Therapy for Drug Abuse Treatment

Therapy for drug abuse treatment

Therapy for drug abuse treatment

Therapy for Drug Abuse Treatment

By Jenny Hunt

Therapy for drug abuse treatment can take many different forms. There is inpatient therapy, outpatient therapy, intensive outpatient treatment, group therapy, individual talk therapy, hypnotherapy, holistic therapy, anger management therapy, trauma therapy, family therapy, etc. Most treatment centers offer several different types of therapy for drug abuse treatment because no two people are the same, and no two people respond in the same way to a certain kind of therapy. Here we explore some of the most common types of therapy for drug abuse treatment.

Standard therapy for drug abuse treatment is talk therapy. Talk therapy is the generic name given to a range of psychotherapeutic therapies that includes cognitive behavioral therapy, psychoanalysis, and counseling. Cognitive behavioral therapy basically works on changing dysfunctional ideas about certain events or behaviors and eliminating negative associations through talking and role-playing. Psychoanalysis is a process by which you work with a therapist to identify the root cause of dysfunctional ideas and behaviors and why you think the way you do. Counseling is just the process of advising the client on how to handle situations and events.

Almost all treatment centers incorporate some form of talk therapy. Usually there is a mixture of group and individual sessions. In individual sessions, you are able to talk about your specific problems and concerns. Group talk therapy allows you to hear other people’s perspective on a topic. Talk therapy is considered an integral piece in therapy for drug abuse treatment.

It is becoming more and more common for treatment centers to incorporate holistic therapy for drug abuse treatment. It has been shown that clients are three times more likely to succeed when they are introduced to at least one holistic practice during treatment. Holistic practices can include acupuncture, massage, yoga, or meditation.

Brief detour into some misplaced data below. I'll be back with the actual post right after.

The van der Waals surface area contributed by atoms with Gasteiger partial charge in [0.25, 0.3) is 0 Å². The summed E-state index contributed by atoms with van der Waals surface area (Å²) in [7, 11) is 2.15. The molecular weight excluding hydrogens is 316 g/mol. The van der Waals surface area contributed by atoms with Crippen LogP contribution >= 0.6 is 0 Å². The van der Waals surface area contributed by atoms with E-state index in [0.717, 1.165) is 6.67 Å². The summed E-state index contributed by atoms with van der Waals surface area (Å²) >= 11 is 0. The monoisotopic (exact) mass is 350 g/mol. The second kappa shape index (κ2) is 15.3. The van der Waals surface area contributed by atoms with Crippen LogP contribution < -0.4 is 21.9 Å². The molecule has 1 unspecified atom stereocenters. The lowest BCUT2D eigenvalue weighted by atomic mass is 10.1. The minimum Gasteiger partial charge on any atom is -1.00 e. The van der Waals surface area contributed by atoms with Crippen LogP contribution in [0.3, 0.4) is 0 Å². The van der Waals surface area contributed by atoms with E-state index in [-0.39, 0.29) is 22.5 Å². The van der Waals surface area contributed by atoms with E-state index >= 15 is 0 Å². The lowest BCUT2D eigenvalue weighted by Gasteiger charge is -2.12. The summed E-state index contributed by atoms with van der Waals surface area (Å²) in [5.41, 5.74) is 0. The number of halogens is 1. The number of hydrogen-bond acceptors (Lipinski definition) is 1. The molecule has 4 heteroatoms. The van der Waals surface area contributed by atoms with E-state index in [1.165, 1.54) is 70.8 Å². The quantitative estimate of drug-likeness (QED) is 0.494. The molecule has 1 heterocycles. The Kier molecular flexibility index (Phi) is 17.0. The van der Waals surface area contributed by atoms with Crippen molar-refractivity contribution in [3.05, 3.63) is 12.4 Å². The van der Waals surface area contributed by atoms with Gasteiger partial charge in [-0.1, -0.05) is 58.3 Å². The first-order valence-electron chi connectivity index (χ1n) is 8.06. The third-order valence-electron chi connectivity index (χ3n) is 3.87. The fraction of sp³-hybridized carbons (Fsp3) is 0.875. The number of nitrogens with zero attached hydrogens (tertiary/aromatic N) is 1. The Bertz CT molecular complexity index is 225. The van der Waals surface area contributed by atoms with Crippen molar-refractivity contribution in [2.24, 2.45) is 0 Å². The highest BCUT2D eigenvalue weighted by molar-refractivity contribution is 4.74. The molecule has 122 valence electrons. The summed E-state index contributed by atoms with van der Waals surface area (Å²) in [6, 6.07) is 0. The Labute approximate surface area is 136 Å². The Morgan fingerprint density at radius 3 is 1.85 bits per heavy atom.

Family therapy is also a common therapy for drug abuse treatment. Addiction affects the whole family and often, the loved ones of the addict or alcoholic are just as sick as the addict or alcoholic themselves in their own way. Family therapy can heal broken relationships and reveal enabling behaviors that may threaten an addict or alcoholic’s recovery.

Many addicts and alcoholics have experienced trauma either during or prior to active addiction. Sometimes a traumatic event caused the pain that was eventually numbed by drugs or alcohol. Other times, use of drugs or alcohol caused the individual to find themselves in risky or unsafe circumstances and it was then that the trauma occurred. Regardless, many addicts and alcoholics carry the burden of trauma around like an albatross. It affects the way they feel about themselves, other people, and life in general. If this trauma is not resolved, it can make it almost impossible for a drug addict or alcoholic to recover. This is why therapy for drug abuse treatment often includes trauma resolution.

Every individual is different, as is every drug abuse treatment program. It is important to carefully assess your needs before deciding on the best place to get help, and to make sure they have the resources to respond to your needs.